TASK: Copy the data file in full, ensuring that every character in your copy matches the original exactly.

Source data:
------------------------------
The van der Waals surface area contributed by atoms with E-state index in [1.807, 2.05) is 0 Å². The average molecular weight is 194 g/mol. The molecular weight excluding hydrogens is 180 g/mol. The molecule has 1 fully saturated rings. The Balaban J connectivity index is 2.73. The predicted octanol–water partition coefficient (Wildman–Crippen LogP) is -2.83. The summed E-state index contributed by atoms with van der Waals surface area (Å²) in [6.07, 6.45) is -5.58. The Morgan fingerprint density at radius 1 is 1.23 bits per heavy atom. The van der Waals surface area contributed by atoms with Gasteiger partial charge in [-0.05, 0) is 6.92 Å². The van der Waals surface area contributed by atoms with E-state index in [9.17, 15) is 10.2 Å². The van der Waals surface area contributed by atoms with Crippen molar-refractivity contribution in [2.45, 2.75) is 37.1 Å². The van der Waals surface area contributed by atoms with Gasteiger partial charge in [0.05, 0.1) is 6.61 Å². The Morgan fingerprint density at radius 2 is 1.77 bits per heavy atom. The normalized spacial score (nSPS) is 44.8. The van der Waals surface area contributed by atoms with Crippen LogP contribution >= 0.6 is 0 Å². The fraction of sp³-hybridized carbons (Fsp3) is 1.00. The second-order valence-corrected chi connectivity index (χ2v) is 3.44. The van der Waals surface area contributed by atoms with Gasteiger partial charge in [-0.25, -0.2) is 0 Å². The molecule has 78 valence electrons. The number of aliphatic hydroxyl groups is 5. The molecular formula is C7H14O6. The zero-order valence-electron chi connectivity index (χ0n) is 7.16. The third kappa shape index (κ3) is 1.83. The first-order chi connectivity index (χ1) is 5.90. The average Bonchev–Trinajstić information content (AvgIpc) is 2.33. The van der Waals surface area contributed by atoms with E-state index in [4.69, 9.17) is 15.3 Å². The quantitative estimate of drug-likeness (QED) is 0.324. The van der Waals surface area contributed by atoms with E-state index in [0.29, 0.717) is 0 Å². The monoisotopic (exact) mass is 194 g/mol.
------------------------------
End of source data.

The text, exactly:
The van der Waals surface area contributed by atoms with E-state index in [1.807, 2.05) is 0 Å². The average molecular weight is 194 g/mol. The molecular weight excluding hydrogens is 180 g/mol. The molecule has 1 fully saturated rings. The Balaban J connectivity index is 2.73. The predicted octanol–water partition coefficient (Wildman–Crippen LogP) is -2.83. The summed E-state index contributed by atoms with van der Waals surface area (Å²) in [6.07, 6.45) is -5.58. The Morgan fingerprint density at radius 1 is 1.23 bits per heavy atom. The van der Waals surface area contributed by atoms with Gasteiger partial charge in [-0.05, 0) is 6.92 Å². The van der Waals surface area contributed by atoms with E-state index in [9.17, 15) is 10.2 Å². The van der Waals surface area contributed by atoms with Crippen molar-refractivity contribution in [2.45, 2.75) is 37.1 Å². The van der Waals surface area contributed by atoms with Gasteiger partial charge in [0.05, 0.1) is 6.61 Å². The Morgan fingerprint density at radius 2 is 1.77 bits per heavy atom. The normalized spacial score (nSPS) is 44.8. The van der Waals surface area contributed by atoms with Crippen LogP contribution >= 0.6 is 0 Å². The fraction of sp³-hybridized carbons (Fsp3) is 1.00. The second-order valence-corrected chi connectivity index (χ2v) is 3.44. The van der Waals surface area contributed by atoms with Gasteiger partial charge in [-0.25, -0.2) is 0 Å². The molecule has 78 valence electrons. The number of aliphatic hydroxyl groups is 5. The molecular formula is C7H14O6. The zero-order valence-electron chi connectivity index (χ0n) is 7.16. The third kappa shape index (κ3) is 1.83. The first-order chi connectivity index (χ1) is 5.90. The average Bonchev–Trinajstić information content (AvgIpc) is 2.33. The van der Waals surface area contributed by atoms with E-state index in [4.69, 9.17) is 15.3 Å². The quantitative estimate of drug-likeness (QED) is 0.324. The van der Waals surface area contributed by atoms with E-state index in [0.29, 0.717) is 0 Å². The monoisotopic (exact) mass is 194 g/mol.